I'm not going to make this too political, but it took a lot of people a lot of effort to change these old perceptions, and not just in Hollywood, in all walks of life.
Twilight Zone was first broadcast in 1959.
The world was a significantly different place back then. Hollywood wasn't alone in excluding non-white actors [and technicians, writers, producers] from their domain.
The word 'diversity' was more usually applied to people who could 'sing and dance' and had nothing to do with ethnic diversity.
In 1959, racial stereotypes were the "norm", not the exception.
Black people rolled their eyes and said "Yesm".
Asians all had pigtails and did the laundry.
Irish all said "Top 'o the mornin'"
Jews were all bankers, jewellers or tailors.
[I could go on, but it's already making me itch]
This wasn't just a 'colour' thing, it was 'anybody who is not exactly like we are'.
These days we find this all risible if not actually horrendous [depends on perspective, perhaps].
Non-white actors in leading roles were not completely unknown, but they were very rare.
The first black actor to win an Oscar for a leading role was Sidney Poitier, in 1963, for his part as the itinerant worker Homer Smith in Lilies of the Field (though he was first nominated in 1958.)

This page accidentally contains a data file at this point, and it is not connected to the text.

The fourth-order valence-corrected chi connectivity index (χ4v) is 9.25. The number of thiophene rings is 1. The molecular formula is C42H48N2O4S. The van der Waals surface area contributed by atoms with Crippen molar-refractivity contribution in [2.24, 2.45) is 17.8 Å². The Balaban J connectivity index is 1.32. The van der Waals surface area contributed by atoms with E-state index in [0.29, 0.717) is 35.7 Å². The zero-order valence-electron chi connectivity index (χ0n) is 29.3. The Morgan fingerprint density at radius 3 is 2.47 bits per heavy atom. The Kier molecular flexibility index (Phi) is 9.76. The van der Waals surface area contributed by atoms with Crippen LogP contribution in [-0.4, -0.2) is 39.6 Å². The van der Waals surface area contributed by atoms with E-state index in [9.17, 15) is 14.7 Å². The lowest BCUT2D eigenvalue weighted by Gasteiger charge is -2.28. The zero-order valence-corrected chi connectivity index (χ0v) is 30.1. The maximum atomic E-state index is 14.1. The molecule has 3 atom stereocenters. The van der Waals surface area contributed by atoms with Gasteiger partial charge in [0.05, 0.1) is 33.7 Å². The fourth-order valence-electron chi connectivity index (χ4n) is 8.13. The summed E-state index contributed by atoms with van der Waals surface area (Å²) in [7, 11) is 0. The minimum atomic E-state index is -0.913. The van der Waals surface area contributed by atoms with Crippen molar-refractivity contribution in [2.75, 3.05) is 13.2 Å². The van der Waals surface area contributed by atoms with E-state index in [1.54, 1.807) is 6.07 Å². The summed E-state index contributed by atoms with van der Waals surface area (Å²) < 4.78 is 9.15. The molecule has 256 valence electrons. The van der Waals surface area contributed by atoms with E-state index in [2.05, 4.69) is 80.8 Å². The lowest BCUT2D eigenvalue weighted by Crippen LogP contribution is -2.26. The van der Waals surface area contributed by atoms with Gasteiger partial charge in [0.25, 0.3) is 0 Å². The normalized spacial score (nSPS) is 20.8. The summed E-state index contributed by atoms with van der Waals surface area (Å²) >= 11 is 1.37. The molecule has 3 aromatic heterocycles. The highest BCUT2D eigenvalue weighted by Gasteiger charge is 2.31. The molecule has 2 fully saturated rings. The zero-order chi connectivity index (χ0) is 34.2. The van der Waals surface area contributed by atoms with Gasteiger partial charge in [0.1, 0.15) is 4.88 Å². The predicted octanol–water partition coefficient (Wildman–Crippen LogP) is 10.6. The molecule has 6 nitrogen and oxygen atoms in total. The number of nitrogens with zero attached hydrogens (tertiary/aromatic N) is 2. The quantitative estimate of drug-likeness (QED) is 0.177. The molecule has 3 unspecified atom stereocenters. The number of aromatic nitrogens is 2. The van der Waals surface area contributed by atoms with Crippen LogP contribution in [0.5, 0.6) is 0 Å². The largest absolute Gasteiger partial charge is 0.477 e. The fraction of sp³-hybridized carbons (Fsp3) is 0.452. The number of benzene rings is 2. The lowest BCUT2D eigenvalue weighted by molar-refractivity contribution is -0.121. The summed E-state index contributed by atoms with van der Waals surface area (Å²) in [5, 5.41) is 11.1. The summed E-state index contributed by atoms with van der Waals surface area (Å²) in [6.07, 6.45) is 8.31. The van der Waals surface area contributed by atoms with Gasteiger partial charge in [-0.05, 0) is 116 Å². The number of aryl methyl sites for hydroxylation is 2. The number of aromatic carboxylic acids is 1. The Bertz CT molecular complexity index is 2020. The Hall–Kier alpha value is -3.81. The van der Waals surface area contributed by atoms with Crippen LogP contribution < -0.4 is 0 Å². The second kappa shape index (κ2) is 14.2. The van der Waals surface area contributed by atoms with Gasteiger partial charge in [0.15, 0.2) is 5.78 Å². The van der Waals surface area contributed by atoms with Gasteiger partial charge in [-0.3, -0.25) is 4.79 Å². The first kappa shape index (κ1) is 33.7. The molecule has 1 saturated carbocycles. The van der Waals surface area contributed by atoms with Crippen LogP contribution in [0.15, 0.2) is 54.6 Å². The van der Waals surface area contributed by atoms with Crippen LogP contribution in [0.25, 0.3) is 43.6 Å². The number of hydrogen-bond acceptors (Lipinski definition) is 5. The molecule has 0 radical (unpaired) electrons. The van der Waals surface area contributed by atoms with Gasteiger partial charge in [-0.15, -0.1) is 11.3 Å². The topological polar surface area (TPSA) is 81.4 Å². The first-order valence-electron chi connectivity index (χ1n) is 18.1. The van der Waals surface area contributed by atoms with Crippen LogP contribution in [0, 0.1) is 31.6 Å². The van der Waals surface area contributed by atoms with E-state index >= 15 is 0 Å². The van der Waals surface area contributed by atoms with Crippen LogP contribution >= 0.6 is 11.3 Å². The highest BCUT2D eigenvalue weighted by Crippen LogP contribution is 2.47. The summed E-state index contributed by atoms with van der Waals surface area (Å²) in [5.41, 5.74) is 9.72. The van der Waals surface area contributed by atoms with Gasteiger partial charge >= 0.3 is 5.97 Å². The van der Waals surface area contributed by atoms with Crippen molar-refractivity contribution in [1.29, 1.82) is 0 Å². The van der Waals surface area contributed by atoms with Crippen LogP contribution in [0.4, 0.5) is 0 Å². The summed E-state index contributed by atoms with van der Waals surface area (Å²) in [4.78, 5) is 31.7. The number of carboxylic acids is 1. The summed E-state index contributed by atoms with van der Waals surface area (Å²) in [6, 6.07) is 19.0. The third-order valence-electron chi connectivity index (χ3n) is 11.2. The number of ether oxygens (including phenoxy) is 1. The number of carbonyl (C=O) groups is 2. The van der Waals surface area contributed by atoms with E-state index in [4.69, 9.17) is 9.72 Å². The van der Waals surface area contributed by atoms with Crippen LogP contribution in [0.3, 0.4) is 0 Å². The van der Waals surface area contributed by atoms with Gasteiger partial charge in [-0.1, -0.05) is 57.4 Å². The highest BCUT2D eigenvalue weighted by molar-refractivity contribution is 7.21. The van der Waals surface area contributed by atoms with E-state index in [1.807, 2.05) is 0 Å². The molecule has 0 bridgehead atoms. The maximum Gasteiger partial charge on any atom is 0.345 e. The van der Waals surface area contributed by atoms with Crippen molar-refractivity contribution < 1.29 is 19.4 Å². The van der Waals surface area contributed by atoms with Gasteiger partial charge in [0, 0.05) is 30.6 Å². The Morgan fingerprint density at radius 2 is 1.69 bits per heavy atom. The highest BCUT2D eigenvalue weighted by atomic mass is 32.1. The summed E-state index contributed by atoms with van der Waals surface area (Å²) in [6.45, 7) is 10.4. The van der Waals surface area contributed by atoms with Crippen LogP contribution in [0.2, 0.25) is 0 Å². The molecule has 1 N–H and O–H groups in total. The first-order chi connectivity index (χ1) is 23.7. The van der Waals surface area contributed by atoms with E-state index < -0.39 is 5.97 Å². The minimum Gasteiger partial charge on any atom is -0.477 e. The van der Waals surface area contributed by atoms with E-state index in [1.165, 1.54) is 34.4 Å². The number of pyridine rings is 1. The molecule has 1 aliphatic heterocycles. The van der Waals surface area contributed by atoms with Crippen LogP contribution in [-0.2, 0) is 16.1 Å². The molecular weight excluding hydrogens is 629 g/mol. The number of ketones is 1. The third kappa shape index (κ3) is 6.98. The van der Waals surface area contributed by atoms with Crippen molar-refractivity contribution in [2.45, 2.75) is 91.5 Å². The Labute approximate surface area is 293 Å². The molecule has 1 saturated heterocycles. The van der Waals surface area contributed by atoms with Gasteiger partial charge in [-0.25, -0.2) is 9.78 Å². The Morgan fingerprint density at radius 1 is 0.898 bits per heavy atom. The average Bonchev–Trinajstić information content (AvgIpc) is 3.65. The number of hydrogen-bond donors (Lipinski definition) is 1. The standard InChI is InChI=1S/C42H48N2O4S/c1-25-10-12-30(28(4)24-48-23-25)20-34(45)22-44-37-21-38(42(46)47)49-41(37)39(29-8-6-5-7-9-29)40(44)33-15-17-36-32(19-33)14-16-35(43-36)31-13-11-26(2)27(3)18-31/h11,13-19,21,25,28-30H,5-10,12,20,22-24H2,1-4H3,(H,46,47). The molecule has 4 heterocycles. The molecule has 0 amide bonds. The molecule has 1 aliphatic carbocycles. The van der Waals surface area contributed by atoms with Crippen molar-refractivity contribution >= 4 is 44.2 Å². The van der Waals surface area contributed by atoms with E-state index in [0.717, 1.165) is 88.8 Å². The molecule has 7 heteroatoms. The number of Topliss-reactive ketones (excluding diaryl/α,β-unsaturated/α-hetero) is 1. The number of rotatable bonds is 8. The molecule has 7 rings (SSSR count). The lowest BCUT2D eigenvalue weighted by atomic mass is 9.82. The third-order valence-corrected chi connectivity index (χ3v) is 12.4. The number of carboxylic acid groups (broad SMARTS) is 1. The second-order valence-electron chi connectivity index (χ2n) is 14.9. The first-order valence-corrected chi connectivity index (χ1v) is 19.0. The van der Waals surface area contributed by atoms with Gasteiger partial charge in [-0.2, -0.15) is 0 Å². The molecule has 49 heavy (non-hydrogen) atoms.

This was a big deal and wasn't to be repeated until Denzel Washington and Halle Berry both won in 2001
By the late 60's shows such as Star Trek were starting to push the boundaries. Star Trek did it by being "not of this time" and so could more easily portray a future where "things were different".
Though I don't know those specific Twilight Zone episodes, I think that they featured non-white actors in 1964 was actually a good first step on the way.
Every journey begins with one step, no matter how small.
Rod Serling - though trying to push boundaries - also had to deal with the current networks and how they wanted to appeal to their current audiences, so was very possibly more restrained than a modern writer.
From your Wikipedia link on The Encounter:
First broadcast on May 1, 1964, its racial overtones caused it to be withheld from syndication in the U.S.
One might imagine Charlie Brooker's Black Mirror may have fewer restrictions to his imagination in this day and age.
 I must also mention Hattie McDaniel, as the first ever black actor to be nominated - and to win - any Oscar; though the part she played to win that accolade for Best Supporting Actress was unfortunately also an eye-rolling 'yesm' part. Though potentially valid during the time the plot is set, not something anyone could be particularly proud of in this day and age (other than, of course, she did it, she won, she deserves the honour for doing it)*.
Contrast to the significantly more enlightened Django Unchained
*It's difficult to approve of the actress whilst disapproving of the portrayal that was 'of its time' and express that to a modern audience without sounding like a complete †w@† etc!!